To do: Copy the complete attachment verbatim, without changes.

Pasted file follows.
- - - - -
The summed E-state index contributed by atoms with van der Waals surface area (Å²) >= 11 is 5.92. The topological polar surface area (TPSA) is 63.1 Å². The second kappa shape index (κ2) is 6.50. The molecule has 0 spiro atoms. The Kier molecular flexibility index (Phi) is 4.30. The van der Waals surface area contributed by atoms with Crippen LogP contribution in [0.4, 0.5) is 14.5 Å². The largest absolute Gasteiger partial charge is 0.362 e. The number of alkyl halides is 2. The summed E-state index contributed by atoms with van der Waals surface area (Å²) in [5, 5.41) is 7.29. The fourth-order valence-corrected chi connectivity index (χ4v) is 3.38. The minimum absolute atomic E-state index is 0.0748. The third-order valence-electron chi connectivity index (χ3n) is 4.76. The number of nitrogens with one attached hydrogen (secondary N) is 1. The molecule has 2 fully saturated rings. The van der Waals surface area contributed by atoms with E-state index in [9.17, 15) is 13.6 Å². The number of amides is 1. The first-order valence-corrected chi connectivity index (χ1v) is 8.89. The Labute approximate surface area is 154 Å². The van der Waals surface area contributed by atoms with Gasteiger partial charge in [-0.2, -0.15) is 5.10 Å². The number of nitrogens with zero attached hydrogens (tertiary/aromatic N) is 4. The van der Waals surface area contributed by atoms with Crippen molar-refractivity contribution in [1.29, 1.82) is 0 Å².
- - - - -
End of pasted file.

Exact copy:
The summed E-state index contributed by atoms with van der Waals surface area (Å²) >= 11 is 5.92. The topological polar surface area (TPSA) is 63.1 Å². The second kappa shape index (κ2) is 6.50. The molecule has 0 spiro atoms. The Kier molecular flexibility index (Phi) is 4.30. The van der Waals surface area contributed by atoms with Crippen LogP contribution in [0.4, 0.5) is 14.5 Å². The largest absolute Gasteiger partial charge is 0.362 e. The number of alkyl halides is 2. The summed E-state index contributed by atoms with van der Waals surface area (Å²) in [5, 5.41) is 7.29. The fourth-order valence-corrected chi connectivity index (χ4v) is 3.38. The minimum absolute atomic E-state index is 0.0748. The third-order valence-electron chi connectivity index (χ3n) is 4.76. The number of nitrogens with one attached hydrogen (secondary N) is 1. The molecule has 2 fully saturated rings. The van der Waals surface area contributed by atoms with E-state index in [9.17, 15) is 13.6 Å². The number of amides is 1. The first-order valence-corrected chi connectivity index (χ1v) is 8.89. The Labute approximate surface area is 154 Å². The van der Waals surface area contributed by atoms with Gasteiger partial charge in [-0.2, -0.15) is 5.10 Å². The number of nitrogens with zero attached hydrogens (tertiary/aromatic N) is 4. The van der Waals surface area contributed by atoms with Crippen molar-refractivity contribution in [1.29, 1.82) is 0 Å².